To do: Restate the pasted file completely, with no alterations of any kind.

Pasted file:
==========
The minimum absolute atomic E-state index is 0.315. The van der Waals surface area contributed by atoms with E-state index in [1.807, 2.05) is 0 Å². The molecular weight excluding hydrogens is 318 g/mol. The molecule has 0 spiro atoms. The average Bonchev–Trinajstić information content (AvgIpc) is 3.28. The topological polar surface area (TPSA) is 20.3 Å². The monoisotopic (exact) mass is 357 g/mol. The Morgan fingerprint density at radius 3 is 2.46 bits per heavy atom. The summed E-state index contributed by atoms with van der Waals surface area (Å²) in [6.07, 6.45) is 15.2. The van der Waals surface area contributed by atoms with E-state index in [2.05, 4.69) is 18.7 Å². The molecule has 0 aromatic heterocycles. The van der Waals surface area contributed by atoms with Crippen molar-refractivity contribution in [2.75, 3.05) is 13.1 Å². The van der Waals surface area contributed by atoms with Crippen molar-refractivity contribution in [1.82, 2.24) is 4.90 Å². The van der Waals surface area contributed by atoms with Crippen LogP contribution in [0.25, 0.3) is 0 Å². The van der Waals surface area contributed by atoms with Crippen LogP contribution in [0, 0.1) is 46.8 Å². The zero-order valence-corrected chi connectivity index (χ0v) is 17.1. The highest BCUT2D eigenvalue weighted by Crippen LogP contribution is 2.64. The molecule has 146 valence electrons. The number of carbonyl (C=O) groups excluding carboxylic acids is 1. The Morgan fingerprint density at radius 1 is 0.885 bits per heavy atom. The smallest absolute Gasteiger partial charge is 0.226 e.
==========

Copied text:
The minimum absolute atomic E-state index is 0.315. The van der Waals surface area contributed by atoms with E-state index in [1.807, 2.05) is 0 Å². The molecular weight excluding hydrogens is 318 g/mol. The molecule has 0 spiro atoms. The average Bonchev–Trinajstić information content (AvgIpc) is 3.28. The topological polar surface area (TPSA) is 20.3 Å². The monoisotopic (exact) mass is 357 g/mol. The Morgan fingerprint density at radius 3 is 2.46 bits per heavy atom. The summed E-state index contributed by atoms with van der Waals surface area (Å²) in [6.07, 6.45) is 15.2. The van der Waals surface area contributed by atoms with E-state index in [2.05, 4.69) is 18.7 Å². The molecule has 0 aromatic heterocycles. The van der Waals surface area contributed by atoms with Crippen molar-refractivity contribution in [2.75, 3.05) is 13.1 Å². The van der Waals surface area contributed by atoms with Crippen molar-refractivity contribution in [1.82, 2.24) is 4.90 Å². The van der Waals surface area contributed by atoms with Crippen LogP contribution in [0.25, 0.3) is 0 Å². The van der Waals surface area contributed by atoms with Crippen LogP contribution in [0, 0.1) is 46.8 Å². The zero-order valence-corrected chi connectivity index (χ0v) is 17.1. The highest BCUT2D eigenvalue weighted by Crippen LogP contribution is 2.64. The molecule has 146 valence electrons. The number of carbonyl (C=O) groups excluding carboxylic acids is 1. The Morgan fingerprint density at radius 1 is 0.885 bits per heavy atom. The smallest absolute Gasteiger partial charge is 0.226 e.